“Making room, especially through stories, for that vulnerability, that shared experience … it’s powerful to cultivate the ability to see yourself in someone else and work toward a common good.”
Rhone’s “Truth, Meet Story” work is one of two dozen projects funded with a $150,000 grant from Trinity Church Wall Street through Luther Seminary’s 12-month Seeds Project Fellowship program, part of the school’s Faith+Lead initiative. The fellowship program specifically seeks out and supports innovators of diverse backgrounds and approaches. Though all 24 fellows—two groups of 12 leaders—are Christians, more than 40% of the group identifies as unaffiliated with any particular denomination. Focusing on doing good rather than requiring ideological uniformity, said leaders including Rhone, means more people are open to a larger conversation about community. And when the focus on community comes, it often is built in the context of a communion of faith.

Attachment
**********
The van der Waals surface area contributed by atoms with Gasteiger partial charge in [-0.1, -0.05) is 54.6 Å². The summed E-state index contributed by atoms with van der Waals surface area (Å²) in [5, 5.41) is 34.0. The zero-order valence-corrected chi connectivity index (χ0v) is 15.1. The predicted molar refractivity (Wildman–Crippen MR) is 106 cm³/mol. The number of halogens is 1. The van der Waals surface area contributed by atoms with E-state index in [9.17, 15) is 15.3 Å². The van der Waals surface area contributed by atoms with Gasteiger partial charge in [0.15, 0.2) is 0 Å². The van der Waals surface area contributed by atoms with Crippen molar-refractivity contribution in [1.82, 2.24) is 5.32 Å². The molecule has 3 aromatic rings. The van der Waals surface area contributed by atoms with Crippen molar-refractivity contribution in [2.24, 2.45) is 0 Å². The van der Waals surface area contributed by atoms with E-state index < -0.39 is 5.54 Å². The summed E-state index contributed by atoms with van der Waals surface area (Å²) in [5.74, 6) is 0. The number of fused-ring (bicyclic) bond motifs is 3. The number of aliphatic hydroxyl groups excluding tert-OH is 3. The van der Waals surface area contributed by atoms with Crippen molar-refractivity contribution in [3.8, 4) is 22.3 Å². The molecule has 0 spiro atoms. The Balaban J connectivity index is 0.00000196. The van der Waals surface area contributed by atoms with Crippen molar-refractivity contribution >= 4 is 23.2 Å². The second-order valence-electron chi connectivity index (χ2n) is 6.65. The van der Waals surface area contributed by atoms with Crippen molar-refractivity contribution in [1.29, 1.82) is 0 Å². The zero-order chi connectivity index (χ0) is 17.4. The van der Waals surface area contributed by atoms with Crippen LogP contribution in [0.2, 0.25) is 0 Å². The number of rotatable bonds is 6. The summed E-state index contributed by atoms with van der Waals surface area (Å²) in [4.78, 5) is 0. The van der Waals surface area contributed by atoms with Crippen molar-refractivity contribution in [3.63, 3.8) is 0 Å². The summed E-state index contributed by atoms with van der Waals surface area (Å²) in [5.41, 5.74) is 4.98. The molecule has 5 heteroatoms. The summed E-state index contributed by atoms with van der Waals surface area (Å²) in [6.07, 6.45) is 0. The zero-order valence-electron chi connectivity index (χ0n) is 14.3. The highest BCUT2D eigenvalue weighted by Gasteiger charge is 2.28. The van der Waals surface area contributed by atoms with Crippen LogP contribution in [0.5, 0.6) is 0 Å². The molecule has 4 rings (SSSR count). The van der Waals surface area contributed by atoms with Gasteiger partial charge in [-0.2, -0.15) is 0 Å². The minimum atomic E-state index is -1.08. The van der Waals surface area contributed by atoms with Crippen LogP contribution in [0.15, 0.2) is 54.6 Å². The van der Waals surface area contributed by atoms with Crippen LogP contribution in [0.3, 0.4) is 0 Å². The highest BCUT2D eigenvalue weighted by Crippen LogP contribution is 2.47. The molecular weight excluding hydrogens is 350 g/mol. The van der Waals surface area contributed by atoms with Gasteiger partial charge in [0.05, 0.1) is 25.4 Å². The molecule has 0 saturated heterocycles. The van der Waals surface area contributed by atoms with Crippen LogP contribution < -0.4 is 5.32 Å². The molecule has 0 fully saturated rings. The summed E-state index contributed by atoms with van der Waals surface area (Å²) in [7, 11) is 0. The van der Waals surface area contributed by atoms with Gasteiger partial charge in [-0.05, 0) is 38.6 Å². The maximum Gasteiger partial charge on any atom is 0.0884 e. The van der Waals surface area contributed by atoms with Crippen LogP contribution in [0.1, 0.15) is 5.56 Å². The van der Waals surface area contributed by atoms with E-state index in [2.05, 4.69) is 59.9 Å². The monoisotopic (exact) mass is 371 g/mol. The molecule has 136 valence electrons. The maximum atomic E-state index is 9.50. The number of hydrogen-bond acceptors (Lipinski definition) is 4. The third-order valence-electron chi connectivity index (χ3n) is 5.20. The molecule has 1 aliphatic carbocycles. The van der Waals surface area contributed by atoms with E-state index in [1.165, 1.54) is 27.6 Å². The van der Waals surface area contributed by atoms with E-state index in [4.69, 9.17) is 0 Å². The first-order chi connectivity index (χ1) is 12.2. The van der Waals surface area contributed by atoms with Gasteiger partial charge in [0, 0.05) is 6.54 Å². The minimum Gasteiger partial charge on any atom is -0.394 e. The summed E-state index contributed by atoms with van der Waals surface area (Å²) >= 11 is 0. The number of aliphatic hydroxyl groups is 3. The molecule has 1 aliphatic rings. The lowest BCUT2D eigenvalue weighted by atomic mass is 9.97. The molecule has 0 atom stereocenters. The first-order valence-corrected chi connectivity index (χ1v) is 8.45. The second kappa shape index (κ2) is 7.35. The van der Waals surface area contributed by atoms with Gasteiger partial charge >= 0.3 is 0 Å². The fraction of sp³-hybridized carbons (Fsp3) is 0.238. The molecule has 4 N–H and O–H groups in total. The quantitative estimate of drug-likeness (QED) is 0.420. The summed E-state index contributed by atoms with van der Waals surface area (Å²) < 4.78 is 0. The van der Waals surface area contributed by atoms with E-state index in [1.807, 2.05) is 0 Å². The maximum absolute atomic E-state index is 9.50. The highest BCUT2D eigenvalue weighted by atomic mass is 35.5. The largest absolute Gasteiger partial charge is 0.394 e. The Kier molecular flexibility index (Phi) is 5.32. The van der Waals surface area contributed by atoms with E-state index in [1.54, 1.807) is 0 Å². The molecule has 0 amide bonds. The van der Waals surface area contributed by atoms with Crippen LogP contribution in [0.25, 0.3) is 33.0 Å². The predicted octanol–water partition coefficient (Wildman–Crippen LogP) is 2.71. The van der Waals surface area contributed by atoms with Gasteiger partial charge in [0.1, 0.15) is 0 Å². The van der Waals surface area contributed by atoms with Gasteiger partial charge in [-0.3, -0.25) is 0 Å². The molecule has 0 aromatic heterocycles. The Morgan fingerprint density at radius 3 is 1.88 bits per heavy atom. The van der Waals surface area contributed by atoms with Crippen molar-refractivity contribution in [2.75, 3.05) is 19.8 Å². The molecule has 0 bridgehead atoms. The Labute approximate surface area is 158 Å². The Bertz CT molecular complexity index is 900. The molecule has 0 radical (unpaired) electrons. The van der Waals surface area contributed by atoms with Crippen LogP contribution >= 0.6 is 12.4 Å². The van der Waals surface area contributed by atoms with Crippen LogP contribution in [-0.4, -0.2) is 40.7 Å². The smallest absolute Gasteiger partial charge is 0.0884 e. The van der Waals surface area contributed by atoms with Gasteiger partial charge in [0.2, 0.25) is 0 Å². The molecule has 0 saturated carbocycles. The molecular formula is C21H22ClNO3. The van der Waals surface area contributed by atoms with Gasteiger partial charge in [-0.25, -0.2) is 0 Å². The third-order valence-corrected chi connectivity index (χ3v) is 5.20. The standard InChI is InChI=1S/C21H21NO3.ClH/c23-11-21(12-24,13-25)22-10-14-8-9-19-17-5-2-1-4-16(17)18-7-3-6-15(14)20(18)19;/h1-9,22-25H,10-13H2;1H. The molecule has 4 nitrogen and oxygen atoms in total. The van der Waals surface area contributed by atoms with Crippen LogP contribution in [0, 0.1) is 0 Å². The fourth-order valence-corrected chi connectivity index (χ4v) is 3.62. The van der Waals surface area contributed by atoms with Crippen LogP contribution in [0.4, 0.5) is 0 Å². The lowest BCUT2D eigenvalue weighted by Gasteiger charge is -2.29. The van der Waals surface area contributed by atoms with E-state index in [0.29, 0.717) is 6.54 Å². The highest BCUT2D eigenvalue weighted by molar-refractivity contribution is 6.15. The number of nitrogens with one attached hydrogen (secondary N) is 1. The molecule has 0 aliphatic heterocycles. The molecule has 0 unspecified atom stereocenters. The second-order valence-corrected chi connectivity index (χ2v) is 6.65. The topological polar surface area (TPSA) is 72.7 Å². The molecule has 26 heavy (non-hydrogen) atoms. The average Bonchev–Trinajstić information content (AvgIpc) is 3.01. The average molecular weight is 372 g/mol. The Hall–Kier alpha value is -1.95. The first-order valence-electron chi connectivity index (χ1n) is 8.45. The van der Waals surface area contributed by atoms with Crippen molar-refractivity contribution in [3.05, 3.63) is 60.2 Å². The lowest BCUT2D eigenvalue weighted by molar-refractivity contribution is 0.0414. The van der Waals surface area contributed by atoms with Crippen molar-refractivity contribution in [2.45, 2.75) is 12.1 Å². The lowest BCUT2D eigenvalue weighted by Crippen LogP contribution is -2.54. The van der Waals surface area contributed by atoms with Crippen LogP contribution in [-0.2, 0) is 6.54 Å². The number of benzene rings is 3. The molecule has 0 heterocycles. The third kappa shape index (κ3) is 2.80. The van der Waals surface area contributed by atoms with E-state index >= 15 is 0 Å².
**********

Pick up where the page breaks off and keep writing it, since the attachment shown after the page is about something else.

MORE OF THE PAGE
“I embrace mystery,” said Rhone, who holds a master’s degree in theology from Fuller Theological Seminary. “I don’t know how people are going to respond to these events. But I do know that there are a lot of questions. There’s a lot happening on this earth, and we all have a part to play in that.”
Rhone’s storytelling events can be for specific organizations, or open gatherings that draw people who may not even know they are looking for something more in their lives. The storytellers are at times preparing to reveal secrets about themselves—some serious, some silly, all private—and the exercise requires courage not only on the part of the speaker, but also of the listener. It’s asking of everyone present to see themselves in that other person.
“When vulnerability shows up, God shows up,” Rhone said.
By building empathy, that allows everyone present to “shed those barriers that are keeping us from the common good.”
“The church has been labeled as a place we need to cover ourselves,” Rhone said. “My role is to create a space where people can open up and uncover their truths. God will meet people where they are; all I’ve done is create an intentional space to share and to show the impact of vulnerability.”
Cat Moore: Cross that loneliness divide
The power of sharing, of safely opening oneself up to a stranger, is also at the heart of Cat Moore’s ministerial work. As the director of belonging at the University of Southern California, Moore has spent more than two decades studying and addressing loneliness.
Her work began simply: She was a mom who wanted a cup of coffee.